Canadian women are responsible for deciding on their own breast health management. In consultation with primary care physicians, most choose mammography – the gold standard for breast cancer screening in Canada. Despite this, a growing number of private clinics across Canada offer an unregulated service called “thermography” (also called thermal imaging, infrared imaging, or digital infrared thermal imaging) for breast cancer screening. Thermography has been discussed several times on SBM but as a refresher, it is a digital technique that measures skin temperature using an infrared camera. An image of the heat distribution across the chest, called a thermogram, is interpreted by a thermogram reader and reported to the client in exchange for a fee of up to several hundred dollars.

Does thermography work?

Thermography providers claim that malignancies can be detected by measuring breast skin temperature. They claim that the increased metabolic and vascular activity in tumors will cause an increase in the temperature of the overlying skin. These claims are not supported by science and primary care physicians do not recommend thermography as an alternative to mammography. Sadly, many Canadian women are choosing thermography apparently because the private clinics are very good at advertising.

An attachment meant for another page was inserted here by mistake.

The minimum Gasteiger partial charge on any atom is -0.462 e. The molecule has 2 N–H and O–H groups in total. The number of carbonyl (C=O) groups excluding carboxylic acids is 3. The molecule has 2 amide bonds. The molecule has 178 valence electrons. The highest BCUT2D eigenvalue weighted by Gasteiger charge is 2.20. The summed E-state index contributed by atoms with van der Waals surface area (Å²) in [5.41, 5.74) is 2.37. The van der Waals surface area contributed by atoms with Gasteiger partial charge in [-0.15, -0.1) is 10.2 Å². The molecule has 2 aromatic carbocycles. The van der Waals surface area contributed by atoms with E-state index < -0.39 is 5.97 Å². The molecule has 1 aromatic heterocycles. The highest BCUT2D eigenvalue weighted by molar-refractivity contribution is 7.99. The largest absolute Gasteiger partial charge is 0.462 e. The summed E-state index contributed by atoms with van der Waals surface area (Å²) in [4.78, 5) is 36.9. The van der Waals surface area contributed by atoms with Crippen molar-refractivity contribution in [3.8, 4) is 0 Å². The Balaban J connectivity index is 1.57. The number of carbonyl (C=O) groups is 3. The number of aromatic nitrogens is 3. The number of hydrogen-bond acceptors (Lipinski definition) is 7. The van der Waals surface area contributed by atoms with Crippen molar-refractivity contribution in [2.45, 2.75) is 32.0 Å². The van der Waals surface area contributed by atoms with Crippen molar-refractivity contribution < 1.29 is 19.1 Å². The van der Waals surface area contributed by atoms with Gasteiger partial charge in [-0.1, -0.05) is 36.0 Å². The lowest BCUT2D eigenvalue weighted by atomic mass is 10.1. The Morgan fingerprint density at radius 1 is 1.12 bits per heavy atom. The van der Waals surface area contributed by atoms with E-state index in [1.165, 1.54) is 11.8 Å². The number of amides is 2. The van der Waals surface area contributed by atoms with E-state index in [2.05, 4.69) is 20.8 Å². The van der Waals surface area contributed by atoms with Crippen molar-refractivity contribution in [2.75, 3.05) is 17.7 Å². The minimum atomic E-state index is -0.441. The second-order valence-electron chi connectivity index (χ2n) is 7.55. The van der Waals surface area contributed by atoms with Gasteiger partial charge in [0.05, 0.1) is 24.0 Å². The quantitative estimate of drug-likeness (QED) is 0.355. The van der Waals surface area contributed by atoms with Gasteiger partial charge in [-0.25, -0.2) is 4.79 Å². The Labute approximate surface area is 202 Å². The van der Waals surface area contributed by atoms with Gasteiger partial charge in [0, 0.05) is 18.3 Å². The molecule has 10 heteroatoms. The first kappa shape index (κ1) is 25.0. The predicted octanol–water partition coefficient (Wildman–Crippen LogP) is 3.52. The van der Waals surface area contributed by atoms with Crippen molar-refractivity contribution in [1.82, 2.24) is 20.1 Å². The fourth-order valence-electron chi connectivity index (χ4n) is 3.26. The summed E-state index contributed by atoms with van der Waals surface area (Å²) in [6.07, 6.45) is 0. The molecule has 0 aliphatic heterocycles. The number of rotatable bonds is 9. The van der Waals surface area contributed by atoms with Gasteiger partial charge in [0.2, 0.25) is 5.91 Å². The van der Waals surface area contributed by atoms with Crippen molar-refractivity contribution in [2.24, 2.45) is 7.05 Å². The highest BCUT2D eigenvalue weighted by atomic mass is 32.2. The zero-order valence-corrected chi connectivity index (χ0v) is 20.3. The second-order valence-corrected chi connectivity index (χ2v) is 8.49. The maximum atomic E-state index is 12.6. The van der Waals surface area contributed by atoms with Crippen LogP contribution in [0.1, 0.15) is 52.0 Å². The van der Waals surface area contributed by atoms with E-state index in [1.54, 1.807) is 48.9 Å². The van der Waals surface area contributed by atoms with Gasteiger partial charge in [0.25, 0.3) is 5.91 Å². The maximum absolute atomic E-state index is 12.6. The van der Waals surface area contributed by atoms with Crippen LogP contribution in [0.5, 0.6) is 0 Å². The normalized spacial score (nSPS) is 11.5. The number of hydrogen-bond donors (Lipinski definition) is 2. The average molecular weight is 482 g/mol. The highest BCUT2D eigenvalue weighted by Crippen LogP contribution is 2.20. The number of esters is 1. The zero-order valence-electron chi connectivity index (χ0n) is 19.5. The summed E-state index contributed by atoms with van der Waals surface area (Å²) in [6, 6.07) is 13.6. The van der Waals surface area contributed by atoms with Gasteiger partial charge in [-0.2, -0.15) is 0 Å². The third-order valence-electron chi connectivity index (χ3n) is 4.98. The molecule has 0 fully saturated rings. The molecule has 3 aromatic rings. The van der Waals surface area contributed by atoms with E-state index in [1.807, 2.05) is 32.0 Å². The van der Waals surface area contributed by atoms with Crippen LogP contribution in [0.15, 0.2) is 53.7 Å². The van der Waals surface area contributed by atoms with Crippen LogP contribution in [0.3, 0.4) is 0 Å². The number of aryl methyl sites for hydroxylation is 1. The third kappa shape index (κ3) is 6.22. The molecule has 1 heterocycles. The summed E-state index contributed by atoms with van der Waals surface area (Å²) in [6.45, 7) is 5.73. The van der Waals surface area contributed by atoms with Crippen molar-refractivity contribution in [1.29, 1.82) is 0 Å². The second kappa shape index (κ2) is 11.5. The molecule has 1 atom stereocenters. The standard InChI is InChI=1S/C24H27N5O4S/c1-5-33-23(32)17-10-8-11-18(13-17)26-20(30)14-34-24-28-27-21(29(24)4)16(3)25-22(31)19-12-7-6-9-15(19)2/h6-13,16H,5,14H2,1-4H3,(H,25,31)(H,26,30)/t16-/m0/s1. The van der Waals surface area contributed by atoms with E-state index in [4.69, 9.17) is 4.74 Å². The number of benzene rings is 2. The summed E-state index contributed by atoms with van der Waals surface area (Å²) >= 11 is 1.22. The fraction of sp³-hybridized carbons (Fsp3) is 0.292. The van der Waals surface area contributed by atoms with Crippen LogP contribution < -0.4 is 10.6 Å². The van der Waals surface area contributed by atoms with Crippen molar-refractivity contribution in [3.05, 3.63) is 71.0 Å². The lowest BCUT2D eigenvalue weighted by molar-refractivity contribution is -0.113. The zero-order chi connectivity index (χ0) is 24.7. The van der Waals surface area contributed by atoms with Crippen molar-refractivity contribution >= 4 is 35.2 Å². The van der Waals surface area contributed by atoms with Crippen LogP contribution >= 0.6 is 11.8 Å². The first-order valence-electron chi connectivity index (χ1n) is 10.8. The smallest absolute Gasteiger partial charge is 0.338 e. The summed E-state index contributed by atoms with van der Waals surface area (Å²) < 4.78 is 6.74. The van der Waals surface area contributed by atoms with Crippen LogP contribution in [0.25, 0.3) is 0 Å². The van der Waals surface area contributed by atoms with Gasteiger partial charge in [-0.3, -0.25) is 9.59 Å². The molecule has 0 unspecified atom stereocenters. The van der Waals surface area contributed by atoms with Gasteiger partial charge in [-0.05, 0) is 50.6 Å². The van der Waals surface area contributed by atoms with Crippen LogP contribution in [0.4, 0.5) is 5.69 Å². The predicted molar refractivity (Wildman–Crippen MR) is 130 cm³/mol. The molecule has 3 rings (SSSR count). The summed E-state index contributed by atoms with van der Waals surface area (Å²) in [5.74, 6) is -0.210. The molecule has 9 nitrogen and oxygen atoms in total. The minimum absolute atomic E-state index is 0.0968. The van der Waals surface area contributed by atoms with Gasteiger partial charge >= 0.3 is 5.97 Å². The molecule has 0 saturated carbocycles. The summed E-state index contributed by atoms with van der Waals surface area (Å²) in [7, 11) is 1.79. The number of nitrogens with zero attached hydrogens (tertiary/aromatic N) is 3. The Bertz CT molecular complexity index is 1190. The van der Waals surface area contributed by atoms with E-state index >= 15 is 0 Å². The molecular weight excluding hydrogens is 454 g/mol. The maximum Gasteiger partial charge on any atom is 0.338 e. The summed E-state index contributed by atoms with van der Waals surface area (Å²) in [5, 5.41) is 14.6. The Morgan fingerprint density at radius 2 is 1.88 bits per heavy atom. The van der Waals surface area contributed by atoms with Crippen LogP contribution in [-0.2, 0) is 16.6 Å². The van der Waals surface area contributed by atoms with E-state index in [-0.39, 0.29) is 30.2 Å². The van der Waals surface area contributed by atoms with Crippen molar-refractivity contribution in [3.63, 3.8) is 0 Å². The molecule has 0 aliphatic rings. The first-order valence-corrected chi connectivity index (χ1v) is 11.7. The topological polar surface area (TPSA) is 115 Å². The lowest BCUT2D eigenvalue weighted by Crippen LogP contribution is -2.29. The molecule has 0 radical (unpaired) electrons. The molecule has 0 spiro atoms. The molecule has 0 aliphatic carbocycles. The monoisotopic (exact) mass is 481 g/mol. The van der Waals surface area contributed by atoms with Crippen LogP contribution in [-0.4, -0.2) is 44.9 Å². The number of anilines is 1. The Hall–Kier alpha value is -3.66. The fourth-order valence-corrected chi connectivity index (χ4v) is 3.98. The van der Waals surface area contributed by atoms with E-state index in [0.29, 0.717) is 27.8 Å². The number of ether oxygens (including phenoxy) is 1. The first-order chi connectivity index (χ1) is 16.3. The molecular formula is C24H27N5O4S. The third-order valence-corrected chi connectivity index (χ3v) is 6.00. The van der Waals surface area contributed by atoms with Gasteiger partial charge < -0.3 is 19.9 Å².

The premise underlying thermography for breast screening is plausible at first glance. Tumours are indeed metabolically active and, as they grow in size, they recruit blood vessels to deliver the oxygen they need to keep expanding. This extra blood flow brings additional heat and this is what thermography claims to be able to detect. However, regulation of skin temperature is complex and surface (skin) temperature is not a reliable proxy for what is going on in deeper tissues. Thermography was initially investigated as a method for identifying breast malignancies and abnormalities in the 1970s, but scientists found that it showed poor detectability and high false positive rates, and that mammography and clinical examinations were demonstrated to be superior methods of detection for breast cancer.

Recent systematic reviews conclude there is no evidence to support the use thermography as a screening test, a diagnostic tool, an assessment tool, or even as an adjunct to mammography. There are no randomized controlled studies on thermography and, without proper clinical trials, the claims made by practitioners of thermography do not stand up to scrutiny. Yet, many Canadian women choose this procedure and some forego mammograms. These clinics are not part of the Canadian health care system and are in a grey zone of regulation. Unfortunately, there are no statistics to track the harm they may be doing.

Regulatory action in the United States